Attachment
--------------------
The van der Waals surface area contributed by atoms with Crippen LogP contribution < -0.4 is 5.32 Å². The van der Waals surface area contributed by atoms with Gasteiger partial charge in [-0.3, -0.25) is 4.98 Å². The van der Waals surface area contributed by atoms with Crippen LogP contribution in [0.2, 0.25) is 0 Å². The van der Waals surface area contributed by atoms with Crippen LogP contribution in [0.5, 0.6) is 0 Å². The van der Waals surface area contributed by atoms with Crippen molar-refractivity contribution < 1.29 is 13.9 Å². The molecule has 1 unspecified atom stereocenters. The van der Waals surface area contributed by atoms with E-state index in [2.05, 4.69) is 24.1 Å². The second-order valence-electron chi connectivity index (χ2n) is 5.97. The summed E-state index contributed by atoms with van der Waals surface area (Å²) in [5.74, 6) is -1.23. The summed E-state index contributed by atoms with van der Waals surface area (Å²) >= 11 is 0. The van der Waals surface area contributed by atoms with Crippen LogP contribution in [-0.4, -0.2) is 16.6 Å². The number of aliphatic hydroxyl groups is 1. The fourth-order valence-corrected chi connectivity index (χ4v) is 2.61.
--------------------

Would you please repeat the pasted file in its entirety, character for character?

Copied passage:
The van der Waals surface area contributed by atoms with Crippen LogP contribution < -0.4 is 5.32 Å². The van der Waals surface area contributed by atoms with Gasteiger partial charge in [-0.3, -0.25) is 4.98 Å². The van der Waals surface area contributed by atoms with Crippen LogP contribution in [0.2, 0.25) is 0 Å². The van der Waals surface area contributed by atoms with Crippen LogP contribution in [0.5, 0.6) is 0 Å². The van der Waals surface area contributed by atoms with Crippen molar-refractivity contribution < 1.29 is 13.9 Å². The molecule has 1 unspecified atom stereocenters. The van der Waals surface area contributed by atoms with E-state index in [2.05, 4.69) is 24.1 Å². The second-order valence-electron chi connectivity index (χ2n) is 5.97. The summed E-state index contributed by atoms with van der Waals surface area (Å²) in [5.74, 6) is -1.23. The summed E-state index contributed by atoms with van der Waals surface area (Å²) >= 11 is 0. The van der Waals surface area contributed by atoms with Crippen LogP contribution in [-0.4, -0.2) is 16.6 Å². The number of aliphatic hydroxyl groups is 1. The fourth-order valence-corrected chi connectivity index (χ4v) is 2.61.